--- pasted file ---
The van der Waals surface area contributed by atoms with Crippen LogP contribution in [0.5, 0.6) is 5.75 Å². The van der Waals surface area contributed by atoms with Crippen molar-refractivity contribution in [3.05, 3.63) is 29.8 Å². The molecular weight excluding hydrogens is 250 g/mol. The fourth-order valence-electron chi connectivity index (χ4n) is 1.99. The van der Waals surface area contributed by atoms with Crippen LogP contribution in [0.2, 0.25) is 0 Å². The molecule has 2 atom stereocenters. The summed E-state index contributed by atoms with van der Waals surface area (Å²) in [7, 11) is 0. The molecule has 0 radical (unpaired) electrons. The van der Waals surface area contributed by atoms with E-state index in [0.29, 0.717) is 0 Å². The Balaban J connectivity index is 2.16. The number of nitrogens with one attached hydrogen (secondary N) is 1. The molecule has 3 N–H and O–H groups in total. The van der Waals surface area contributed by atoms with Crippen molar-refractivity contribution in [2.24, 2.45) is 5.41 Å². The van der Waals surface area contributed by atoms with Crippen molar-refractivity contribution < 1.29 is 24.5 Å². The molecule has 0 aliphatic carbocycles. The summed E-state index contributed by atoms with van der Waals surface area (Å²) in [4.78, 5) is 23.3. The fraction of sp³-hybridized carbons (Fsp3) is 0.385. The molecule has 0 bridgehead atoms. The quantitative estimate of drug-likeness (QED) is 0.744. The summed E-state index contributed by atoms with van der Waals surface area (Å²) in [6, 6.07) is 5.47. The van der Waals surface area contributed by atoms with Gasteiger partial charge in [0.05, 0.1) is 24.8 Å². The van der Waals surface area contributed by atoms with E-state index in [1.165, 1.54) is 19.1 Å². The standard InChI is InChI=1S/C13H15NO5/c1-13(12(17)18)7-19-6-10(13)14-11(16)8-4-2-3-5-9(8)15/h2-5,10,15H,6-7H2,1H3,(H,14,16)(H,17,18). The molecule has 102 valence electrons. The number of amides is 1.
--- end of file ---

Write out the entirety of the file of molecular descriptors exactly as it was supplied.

The van der Waals surface area contributed by atoms with Crippen LogP contribution in [0.5, 0.6) is 5.75 Å². The van der Waals surface area contributed by atoms with Crippen molar-refractivity contribution in [3.05, 3.63) is 29.8 Å². The molecular weight excluding hydrogens is 250 g/mol. The fourth-order valence-electron chi connectivity index (χ4n) is 1.99. The van der Waals surface area contributed by atoms with Crippen LogP contribution in [0.2, 0.25) is 0 Å². The molecule has 2 atom stereocenters. The summed E-state index contributed by atoms with van der Waals surface area (Å²) in [7, 11) is 0. The molecule has 0 radical (unpaired) electrons. The van der Waals surface area contributed by atoms with E-state index in [0.29, 0.717) is 0 Å². The Balaban J connectivity index is 2.16. The number of nitrogens with one attached hydrogen (secondary N) is 1. The molecule has 3 N–H and O–H groups in total. The van der Waals surface area contributed by atoms with Crippen molar-refractivity contribution in [2.24, 2.45) is 5.41 Å². The van der Waals surface area contributed by atoms with Crippen molar-refractivity contribution < 1.29 is 24.5 Å². The molecule has 0 aliphatic carbocycles. The summed E-state index contributed by atoms with van der Waals surface area (Å²) in [4.78, 5) is 23.3. The fraction of sp³-hybridized carbons (Fsp3) is 0.385. The molecule has 0 bridgehead atoms. The quantitative estimate of drug-likeness (QED) is 0.744. The summed E-state index contributed by atoms with van der Waals surface area (Å²) in [6, 6.07) is 5.47. The van der Waals surface area contributed by atoms with Gasteiger partial charge in [0.05, 0.1) is 24.8 Å². The van der Waals surface area contributed by atoms with E-state index in [1.165, 1.54) is 19.1 Å². The standard InChI is InChI=1S/C13H15NO5/c1-13(12(17)18)7-19-6-10(13)14-11(16)8-4-2-3-5-9(8)15/h2-5,10,15H,6-7H2,1H3,(H,14,16)(H,17,18). The molecule has 102 valence electrons. The number of amides is 1.